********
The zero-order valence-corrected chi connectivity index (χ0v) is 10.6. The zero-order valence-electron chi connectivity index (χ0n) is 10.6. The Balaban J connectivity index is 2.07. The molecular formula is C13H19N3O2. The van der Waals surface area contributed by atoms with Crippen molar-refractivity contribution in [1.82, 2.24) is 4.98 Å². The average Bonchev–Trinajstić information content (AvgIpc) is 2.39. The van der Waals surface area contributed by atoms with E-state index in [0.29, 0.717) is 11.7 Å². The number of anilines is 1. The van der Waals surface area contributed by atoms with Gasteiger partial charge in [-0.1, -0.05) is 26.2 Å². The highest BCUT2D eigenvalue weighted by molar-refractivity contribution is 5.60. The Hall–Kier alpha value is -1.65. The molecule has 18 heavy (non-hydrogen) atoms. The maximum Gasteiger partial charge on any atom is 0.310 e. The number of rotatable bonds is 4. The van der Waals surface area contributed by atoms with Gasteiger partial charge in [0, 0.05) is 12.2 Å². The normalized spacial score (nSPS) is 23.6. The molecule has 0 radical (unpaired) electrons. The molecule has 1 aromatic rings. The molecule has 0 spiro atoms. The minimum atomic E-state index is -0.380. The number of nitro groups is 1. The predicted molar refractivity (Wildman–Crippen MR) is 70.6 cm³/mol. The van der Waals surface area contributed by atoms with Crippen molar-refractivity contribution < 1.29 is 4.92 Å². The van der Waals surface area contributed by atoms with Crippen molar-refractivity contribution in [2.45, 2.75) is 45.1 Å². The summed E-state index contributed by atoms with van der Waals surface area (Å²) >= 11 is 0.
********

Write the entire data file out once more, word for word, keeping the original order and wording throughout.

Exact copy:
The zero-order valence-corrected chi connectivity index (χ0v) is 10.6. The zero-order valence-electron chi connectivity index (χ0n) is 10.6. The Balaban J connectivity index is 2.07. The molecular formula is C13H19N3O2. The van der Waals surface area contributed by atoms with Crippen molar-refractivity contribution in [1.82, 2.24) is 4.98 Å². The average Bonchev–Trinajstić information content (AvgIpc) is 2.39. The van der Waals surface area contributed by atoms with E-state index in [0.29, 0.717) is 11.7 Å². The number of anilines is 1. The van der Waals surface area contributed by atoms with Gasteiger partial charge in [-0.1, -0.05) is 26.2 Å². The highest BCUT2D eigenvalue weighted by molar-refractivity contribution is 5.60. The Hall–Kier alpha value is -1.65. The molecule has 18 heavy (non-hydrogen) atoms. The maximum Gasteiger partial charge on any atom is 0.310 e. The number of rotatable bonds is 4. The van der Waals surface area contributed by atoms with Gasteiger partial charge in [0, 0.05) is 12.2 Å². The normalized spacial score (nSPS) is 23.6. The molecule has 0 radical (unpaired) electrons. The molecule has 1 aromatic rings. The molecule has 0 spiro atoms. The minimum atomic E-state index is -0.380. The number of nitro groups is 1. The predicted molar refractivity (Wildman–Crippen MR) is 70.6 cm³/mol. The van der Waals surface area contributed by atoms with Crippen molar-refractivity contribution < 1.29 is 4.92 Å². The van der Waals surface area contributed by atoms with Crippen molar-refractivity contribution in [2.45, 2.75) is 45.1 Å². The summed E-state index contributed by atoms with van der Waals surface area (Å²) >= 11 is 0.